The name of this line in the Italian Game speaks for itself.
White and Black end up with a symmetrical position after move 5.
The symmetry is usually broken in move 6, when White plays Bg5 and Black responds with h6:
Italian With 3…Nf6: Two Knights Defense
1.e4 e5 2.Nf3 Nc6 3.Bc4 Nf6:
The Two Knights Defense is considered to be a pretty aggressive chess opening choice by Black because it leads to open games with lots of tactical ideas.
There are 3 main responses for White:
The most active one is without a doubt Ng5, which threatens Nxf7 and puts White in a difficult situation.
If both sides play correctly, the game should go like this:
1.e4 e5 2.Nf3 Nc6 3.Bc4 Nf6 4.Ng5 d5 5.exd5 Na5 6.Bb5 c6 7.dxc6 bxc6 8.Bd3 Nd5 9.Nf3 Bd6:
It looks like Black’s pieces and pawns are all over the place, but it’s actually an equal position.
White is a pawn up but Black is far ahead in development, with open lines to attack and occupy important squares.
But things can go very wrong for Black if they don’t play with precision.
Want to see a crazy line?
1.e4 e5 2.Nf3 Nc6 3.Bc4 Nf6 4.Ng5 Bc5 5.Nxf7 Bxf2+ 6.Kf1 Qe7 7.Nxh8 d5:
Fried Liver Attack
The Fried Liver Attack (also known as the Fegatello Attack) is probably the most exciting line in the Italian Game.
1.e4 e5 2.Nf3 Nc6 3.Bc4 Nf6 4.Ng5 d5 5.exd5 Nxd5 6.Nxf7 Kxf7 7.Qf3 Ke6 8.Nc3:
Did you see THAT?
White has sacrificed its knight on f7 but now the safety of the Black king is seriously compromised.
Italian Game With 4.Nc3: Four Knights Game
1.e4 e5 2.Nf3 Nc6 3.Bc4 Nf6 4.Nc3:
This is a very drawish line, which might be helpful if you are playing against a higher-rated player.
The main continuation is:
4…Nxe4 5.Nxe4 d5 6.Bd3 dxe4 7.Bxe4 Bd6 8.O-O:
1.e4 e5 2.Nf3 Nc6 3.Bc4 Nf6 4.d4 exd4 5.O-O
If you are a fan of the Scotch Game, this variation is for you.
White strikes on the center with an early d4 and aims to quickly consolidate its position by playing Re1 and Nc3.
The main line goes like this:
1.e4 e5 2.Nf3 Nc6 3.Bc4 Nf6 4.d4 exd4 5.O-O Nxe4 6.Re1 d5 7.Bxd5 Qxd5 8.Nc3 Qa5 9.Nxe4:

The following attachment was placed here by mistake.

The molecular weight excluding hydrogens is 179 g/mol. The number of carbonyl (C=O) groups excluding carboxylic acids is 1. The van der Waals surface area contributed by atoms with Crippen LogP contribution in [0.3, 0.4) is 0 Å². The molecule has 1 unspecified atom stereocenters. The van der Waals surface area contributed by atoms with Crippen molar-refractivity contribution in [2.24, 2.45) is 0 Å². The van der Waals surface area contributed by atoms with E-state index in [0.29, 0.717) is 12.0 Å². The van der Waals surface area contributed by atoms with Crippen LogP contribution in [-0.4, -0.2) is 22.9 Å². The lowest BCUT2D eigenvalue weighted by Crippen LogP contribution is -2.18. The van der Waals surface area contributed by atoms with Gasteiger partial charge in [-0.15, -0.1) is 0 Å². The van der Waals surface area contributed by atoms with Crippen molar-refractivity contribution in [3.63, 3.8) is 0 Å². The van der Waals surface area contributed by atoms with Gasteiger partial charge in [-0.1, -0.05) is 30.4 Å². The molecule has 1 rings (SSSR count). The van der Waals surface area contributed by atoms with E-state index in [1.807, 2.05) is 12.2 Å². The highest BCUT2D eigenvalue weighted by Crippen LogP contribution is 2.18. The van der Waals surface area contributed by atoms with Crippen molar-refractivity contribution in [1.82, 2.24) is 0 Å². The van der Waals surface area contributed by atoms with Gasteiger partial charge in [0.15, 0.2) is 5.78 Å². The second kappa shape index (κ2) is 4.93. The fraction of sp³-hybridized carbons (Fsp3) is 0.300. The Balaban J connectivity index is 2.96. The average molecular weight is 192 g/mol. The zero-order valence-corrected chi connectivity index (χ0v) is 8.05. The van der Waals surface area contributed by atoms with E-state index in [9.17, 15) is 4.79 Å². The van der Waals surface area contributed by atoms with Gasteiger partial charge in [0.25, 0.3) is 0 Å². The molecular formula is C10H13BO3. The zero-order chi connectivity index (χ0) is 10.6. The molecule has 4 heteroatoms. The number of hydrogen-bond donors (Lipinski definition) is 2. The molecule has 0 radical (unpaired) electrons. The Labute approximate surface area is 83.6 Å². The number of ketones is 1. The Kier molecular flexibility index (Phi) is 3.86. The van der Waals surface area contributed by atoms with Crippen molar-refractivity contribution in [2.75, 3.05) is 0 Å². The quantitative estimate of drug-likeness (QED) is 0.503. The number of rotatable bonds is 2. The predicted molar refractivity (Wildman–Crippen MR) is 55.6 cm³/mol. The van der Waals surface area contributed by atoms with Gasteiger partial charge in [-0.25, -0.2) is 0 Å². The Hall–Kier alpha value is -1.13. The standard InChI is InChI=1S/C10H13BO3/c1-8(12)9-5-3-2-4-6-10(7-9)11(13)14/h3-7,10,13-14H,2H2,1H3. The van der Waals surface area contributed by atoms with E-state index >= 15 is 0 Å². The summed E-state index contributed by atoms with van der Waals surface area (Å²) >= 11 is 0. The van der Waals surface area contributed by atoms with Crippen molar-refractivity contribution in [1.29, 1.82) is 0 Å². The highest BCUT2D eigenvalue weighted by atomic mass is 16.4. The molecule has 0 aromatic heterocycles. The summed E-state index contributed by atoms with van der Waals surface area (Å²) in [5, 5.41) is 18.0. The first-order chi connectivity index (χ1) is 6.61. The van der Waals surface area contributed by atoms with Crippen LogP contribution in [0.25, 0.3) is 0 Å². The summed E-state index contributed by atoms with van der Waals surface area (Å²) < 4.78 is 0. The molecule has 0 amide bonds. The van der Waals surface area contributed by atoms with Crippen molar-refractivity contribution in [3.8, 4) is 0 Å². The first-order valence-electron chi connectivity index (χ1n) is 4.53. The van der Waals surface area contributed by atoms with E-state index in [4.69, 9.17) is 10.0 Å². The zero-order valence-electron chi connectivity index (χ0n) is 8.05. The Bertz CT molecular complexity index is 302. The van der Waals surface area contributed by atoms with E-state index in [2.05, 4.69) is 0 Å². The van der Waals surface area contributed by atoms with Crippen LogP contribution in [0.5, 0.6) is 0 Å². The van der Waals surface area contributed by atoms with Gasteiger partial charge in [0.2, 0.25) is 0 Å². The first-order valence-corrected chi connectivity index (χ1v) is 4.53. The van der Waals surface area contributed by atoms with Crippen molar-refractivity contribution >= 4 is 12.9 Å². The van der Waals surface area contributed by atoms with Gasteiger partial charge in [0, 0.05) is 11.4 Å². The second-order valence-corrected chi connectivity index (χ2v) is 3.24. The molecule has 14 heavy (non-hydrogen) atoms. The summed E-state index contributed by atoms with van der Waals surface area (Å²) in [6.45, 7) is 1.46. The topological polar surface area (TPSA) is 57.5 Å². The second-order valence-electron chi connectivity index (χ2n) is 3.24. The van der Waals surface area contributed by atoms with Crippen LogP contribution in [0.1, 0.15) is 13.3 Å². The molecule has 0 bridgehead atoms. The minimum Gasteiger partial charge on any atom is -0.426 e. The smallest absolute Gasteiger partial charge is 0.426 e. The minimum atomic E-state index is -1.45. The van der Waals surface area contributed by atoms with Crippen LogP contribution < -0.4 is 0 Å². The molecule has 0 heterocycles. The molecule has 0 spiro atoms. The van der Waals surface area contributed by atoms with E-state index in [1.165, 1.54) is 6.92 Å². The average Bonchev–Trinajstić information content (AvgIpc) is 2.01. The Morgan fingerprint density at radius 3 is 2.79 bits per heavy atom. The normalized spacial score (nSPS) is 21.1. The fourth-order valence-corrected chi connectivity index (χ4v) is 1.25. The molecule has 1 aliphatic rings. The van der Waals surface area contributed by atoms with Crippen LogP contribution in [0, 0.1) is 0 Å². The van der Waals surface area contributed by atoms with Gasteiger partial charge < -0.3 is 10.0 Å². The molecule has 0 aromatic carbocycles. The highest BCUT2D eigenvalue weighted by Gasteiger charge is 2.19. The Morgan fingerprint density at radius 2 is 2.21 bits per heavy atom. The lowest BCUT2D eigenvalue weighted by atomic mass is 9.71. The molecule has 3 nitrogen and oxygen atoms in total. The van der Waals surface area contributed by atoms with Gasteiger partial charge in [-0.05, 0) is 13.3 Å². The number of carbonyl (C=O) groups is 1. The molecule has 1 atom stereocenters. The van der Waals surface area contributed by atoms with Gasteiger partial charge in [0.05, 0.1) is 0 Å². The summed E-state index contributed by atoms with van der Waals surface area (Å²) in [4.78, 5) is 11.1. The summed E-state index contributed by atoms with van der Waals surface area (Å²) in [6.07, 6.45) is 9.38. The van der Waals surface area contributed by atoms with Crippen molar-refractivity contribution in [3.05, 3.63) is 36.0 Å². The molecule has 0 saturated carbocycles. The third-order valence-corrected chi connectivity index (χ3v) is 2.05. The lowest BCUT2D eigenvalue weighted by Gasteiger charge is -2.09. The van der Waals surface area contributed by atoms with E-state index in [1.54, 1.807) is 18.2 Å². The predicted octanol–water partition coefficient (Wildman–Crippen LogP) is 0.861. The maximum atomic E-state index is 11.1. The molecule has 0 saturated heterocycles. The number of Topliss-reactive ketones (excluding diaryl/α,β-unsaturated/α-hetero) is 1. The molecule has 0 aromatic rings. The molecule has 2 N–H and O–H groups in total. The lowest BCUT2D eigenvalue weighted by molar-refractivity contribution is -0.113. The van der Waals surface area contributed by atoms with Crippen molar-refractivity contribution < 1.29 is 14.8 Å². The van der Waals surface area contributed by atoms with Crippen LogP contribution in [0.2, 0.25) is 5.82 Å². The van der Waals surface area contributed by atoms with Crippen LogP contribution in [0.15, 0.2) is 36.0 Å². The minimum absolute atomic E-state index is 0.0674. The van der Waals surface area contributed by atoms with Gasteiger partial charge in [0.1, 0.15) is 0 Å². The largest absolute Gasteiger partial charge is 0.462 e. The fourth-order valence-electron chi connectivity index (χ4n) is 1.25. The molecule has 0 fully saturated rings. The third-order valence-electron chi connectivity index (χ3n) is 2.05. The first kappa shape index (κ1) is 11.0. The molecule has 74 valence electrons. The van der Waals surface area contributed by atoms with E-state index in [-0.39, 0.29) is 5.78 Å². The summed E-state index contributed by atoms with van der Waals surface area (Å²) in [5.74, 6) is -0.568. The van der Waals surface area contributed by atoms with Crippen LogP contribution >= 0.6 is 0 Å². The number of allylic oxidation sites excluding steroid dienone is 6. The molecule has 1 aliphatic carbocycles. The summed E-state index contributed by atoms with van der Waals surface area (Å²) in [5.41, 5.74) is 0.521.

Italian With 3…Be7: Hungarian Defense
1.e4 e5 2.Nf3 Nc6 3.Bc4 Be7:
It might seem that very few people would play this line in the Italian Game, but it’s actually the third main option after 3…Bc5 and 3…Nf6.
It’s a conservative way of playing the Italian, but valid if you enjoy quieter positions.
Italian With 3…d6: Paris Defense
1.e4 e5 2.Nf3 Nc6 3.Bc4 d6:
Another passive approach to the Italian Game, but still playable.
In fact, it has been played many times at masters level.
This is a game played earlier this year:
Italian With 3…g6
1.e4 e5 2.Nf3 Nc6 3.Bc4 g6:
This one is kind of weird and not played a lot at master level.
But you might see it on the board some time, so you have to be prepared to face it effectively.
Italian Game With 3…f5: Rousseau Gambit
1.e4 e5 2.Nf3 Nc6 3.Bc4 f5:
Now this is something…
Not the most solid way to respond with Black to the Italian, but the Rousseau Gambit will come as a surprise to your opponents.
Tricks and Traps in the Italian Game
Trick in the Four Knights Variation
1.e4 e5 2.Nf3 Nc6 3.Bc4 Bc5 4.Nc3 Nf6 5.d3 d6 6.Bg5 h6 7.Bxf6 Qxf6 8.Nd5 Qd8 9.c3 Be6 10.d4 exd4 11.cxd4 Bb6 12.Nxb6 axb6 13.d5:
1.e4 e5 2.Nf3 Nc6 3.Bc4 Nd4 4.Nxe5 Qg5 5.Nxf7 Qxg2 6.Rf1 Qxe4+ 7.Be2 Nf3#
1.e4 e5 2.Nf3 Nc6 3.Bc4 Bc5 4.c3 d6 5.d4 exd4 6.cxd4 Bb4+ 7.Kf1 Nf6 8.d5 Ne5 9.Qa4+ c6 10.Qxb4
Model Games in the Italian Game
If you are determined to master the Italian Game, here are some useful resources for you:
Chess course: Win with Evans Gambit with FM Viktor Neustroev
Opening Explorer: See all the lines in the Italian Game
Openings Trainer: Practice the Italian vs the computer
Magnus Carlsen Italian games: Replay all of Magnus Carlsen chess games with the Italian Game
Author: Federico Vinas